Cold War Cosmopolitanism: Period Style in 1950s Korean Cinema (2020)
"Han Hyung-mo was a major figure within South Korea's Golden Age cinema. The director of Madame Freedom (1956), the most famous film of the 1950s, Han made popular films that explored women's relationship to modernity. He was also a master stylist who introduced technological innovations and fresh ideas about film form and genre into Korean cinema. This book offers a transnational cultural history of Han's films, one that foregrounds questions of gender and style.
Han's films embody a period style that Klein calls "Cold War cosmopolitanism." The waging of the Cold War enmeshed South Korea within a network of ties to the Free World. Fostered by political leaders like Syngman Rhee, American institutions such as the US military and the Asia Foundation, and ordinary Koreans, these networks created channels through which material resources, liberal ideas, and cultural texts flowed into and out of Korea. Han and other cultural producers tapped into these networks to create new forms of commercial culture that meshed local concerns with foreign trends.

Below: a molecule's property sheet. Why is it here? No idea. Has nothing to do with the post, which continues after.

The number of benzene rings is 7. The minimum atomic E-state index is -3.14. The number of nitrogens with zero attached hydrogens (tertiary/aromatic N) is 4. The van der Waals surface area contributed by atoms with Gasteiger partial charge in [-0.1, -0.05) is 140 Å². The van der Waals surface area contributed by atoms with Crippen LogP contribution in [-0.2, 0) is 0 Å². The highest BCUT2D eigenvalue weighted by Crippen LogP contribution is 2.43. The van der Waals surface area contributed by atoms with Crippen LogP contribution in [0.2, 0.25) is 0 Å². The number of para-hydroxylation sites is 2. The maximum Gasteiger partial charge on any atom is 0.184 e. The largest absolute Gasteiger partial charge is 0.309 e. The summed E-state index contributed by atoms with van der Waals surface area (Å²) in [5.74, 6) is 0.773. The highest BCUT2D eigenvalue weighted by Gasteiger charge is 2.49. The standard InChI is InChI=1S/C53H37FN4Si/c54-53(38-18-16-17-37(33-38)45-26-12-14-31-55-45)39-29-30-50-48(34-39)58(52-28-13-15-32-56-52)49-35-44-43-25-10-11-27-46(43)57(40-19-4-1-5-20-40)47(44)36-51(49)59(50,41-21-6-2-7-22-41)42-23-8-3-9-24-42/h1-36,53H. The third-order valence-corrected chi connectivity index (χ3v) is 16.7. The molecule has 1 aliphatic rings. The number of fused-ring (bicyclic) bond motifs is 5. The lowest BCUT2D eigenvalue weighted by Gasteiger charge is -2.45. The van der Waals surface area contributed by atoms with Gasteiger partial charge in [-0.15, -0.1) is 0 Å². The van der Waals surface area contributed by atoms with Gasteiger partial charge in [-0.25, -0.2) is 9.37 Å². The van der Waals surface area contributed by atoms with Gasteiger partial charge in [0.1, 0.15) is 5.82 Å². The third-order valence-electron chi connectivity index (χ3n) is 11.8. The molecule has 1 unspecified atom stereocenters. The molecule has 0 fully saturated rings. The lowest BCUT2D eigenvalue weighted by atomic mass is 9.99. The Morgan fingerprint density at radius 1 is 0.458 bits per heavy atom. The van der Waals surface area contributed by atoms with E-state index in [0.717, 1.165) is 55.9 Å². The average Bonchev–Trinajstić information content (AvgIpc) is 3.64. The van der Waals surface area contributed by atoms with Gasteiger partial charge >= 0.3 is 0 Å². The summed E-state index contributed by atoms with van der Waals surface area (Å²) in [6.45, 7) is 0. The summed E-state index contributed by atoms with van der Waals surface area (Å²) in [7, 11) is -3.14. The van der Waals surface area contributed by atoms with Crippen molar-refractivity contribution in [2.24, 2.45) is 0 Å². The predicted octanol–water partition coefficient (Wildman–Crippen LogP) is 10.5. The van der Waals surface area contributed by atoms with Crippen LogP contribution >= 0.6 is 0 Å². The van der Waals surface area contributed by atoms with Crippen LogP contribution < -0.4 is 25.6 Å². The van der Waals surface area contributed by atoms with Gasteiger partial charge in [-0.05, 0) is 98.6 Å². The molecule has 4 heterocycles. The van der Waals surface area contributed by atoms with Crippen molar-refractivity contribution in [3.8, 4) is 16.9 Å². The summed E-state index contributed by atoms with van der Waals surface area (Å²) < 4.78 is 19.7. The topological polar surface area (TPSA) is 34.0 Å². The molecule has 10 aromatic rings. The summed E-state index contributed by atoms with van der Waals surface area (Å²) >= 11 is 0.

Combining extensive archival research and in-depth analyses of individual films, Cold War Cosmopolitanism offers a fresh, interdisciplinary perspective on the waging of the cultural Cold War in Asia."